What’s your best hack for feeding kids?

DIY meals! I put out a bunch of bowls to let them create their own meals. We have a lot of theme nights around this theory: making burrito bowls with beans rice, salsa, guacamole and more, or pasta with one or two sauces, cheese to sprinkle on and grilled chicken or a vegetable. When kids have a hand in creating their own meal, they’re more excited to try new foods.

Is there anything your own kids just won’t eat?

My son has been a vegetarian since he was 5 years old, so no meat. My middle daughter will only eat mozzarella and ricotta cheese; every other cheese is off-limits. My 6-year-old will eat just about anything. She started drinking a smoothie every morning when she was 10 months old with every fruit and vegetable under the sun in it, so I think her palate is used to a wide array of flavors. She still sucks down a 10 oz. smoothie in four sips.

How did your son broach the issue of becoming a vegetarian, and what advice do you have for parents having the same discussions with their own kids?

As a baby he didn’t enjoy meat, chicken or fish. When he was 5 years old he declared that he was a vegetarian and never looked back. He’s been really good about educating himself to be a balanced vegetarian, getting plenty of fruits, vegetables and especially protein-rich foods like tofu, cheese, nuts, seeds and more. I see how empowered Kenya has become by choosing to be a vegetarian and how good it makes him feel. We’re five people in our house [with] two vegetarians and three meat-eaters, even though we all eat a lot of plant-based meals. The rule is that you can’t shame another person for their food preferences and you must respect each other’s choices. If you have a child who doesn’t enjoy the taste of meats or has ethical reasons for avoiding animal proteins, you can help them to learn what food options will nourish their bodies while respecting their choice for what goes in their body.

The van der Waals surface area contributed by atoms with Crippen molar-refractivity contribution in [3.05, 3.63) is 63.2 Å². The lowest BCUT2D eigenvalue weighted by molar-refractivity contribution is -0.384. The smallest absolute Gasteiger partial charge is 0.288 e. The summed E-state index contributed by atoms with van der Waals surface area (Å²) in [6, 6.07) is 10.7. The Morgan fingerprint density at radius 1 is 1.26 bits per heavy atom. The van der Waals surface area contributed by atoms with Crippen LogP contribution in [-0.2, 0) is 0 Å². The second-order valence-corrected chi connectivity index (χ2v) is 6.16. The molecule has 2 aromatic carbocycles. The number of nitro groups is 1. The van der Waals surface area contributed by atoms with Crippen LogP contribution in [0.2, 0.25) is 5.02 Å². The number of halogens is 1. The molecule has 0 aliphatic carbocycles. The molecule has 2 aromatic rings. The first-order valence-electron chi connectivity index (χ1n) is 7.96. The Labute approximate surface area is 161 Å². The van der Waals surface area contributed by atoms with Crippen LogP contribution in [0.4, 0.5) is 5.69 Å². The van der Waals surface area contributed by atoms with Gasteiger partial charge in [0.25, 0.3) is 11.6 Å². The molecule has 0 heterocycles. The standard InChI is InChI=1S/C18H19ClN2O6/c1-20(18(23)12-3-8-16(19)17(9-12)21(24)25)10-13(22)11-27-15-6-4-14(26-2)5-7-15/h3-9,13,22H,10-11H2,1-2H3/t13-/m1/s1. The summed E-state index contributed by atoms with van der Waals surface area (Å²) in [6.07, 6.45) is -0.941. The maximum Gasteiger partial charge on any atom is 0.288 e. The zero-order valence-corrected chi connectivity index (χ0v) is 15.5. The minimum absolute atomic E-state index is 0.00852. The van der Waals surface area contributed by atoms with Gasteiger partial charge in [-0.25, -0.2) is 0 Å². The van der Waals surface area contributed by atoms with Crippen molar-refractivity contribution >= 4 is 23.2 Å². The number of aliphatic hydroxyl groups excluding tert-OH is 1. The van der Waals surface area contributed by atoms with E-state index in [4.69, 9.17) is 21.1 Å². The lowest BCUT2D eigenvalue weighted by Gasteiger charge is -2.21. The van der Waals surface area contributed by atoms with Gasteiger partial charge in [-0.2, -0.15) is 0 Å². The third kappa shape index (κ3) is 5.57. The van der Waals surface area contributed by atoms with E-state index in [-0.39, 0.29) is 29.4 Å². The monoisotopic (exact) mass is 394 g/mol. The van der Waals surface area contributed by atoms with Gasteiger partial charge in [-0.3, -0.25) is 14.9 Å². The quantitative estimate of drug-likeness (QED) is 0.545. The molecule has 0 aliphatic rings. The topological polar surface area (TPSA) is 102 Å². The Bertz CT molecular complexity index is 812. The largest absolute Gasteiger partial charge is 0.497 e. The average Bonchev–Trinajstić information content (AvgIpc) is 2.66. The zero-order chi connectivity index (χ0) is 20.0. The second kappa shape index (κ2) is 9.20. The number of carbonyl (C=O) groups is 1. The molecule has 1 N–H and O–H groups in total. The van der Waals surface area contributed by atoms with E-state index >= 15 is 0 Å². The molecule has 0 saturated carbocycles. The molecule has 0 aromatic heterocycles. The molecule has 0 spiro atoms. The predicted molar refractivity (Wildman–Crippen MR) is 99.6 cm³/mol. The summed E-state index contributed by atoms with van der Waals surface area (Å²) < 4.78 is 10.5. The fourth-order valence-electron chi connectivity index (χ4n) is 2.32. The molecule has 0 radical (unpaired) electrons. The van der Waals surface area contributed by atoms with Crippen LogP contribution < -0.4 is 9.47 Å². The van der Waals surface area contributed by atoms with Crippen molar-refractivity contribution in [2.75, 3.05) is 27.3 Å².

With school returning, a lot of parents have a fear of “lunchbox shaming.” What’s your take? Is there too much pressure on parents to create gourmet meals on the go?

There’s too much pressure on parents to do everything. Social media has magnified many parents' feelings of insecurity in feeding their children, which makes sense given that we’re expected to make 21 meals plus snacks each week. When you’re building a lunch box it should be simple, yet satisfying. Offering lunch in a bento box-style container helps a lot, so your child can see all of their choices as soon as it’s opened up. Start by making sure there’s a fruit, vegetable, protein and carbohydrate at lunch with bright colored fruits and vegetables. Even cutting foods in smaller bite-sized pieces can encourage them to eat it, so the lunchbox comes home empty, which is the ultimate goal.

A lot of parents look to you as a parenting lifeline. What experts inspire you as a mom?

There are so many parenting experts I use and adore: Tina Payne Bryson (co-author of The Whole-Brain Child), Dr. Organic Mommy, Non Toxic Munchkin, Feeding Littles, Dr. Tanya Altmann, GN Sleepsite, Busy Toddler and Kids Eat In Color, to name a few.

This interview has been edited for length and clarity.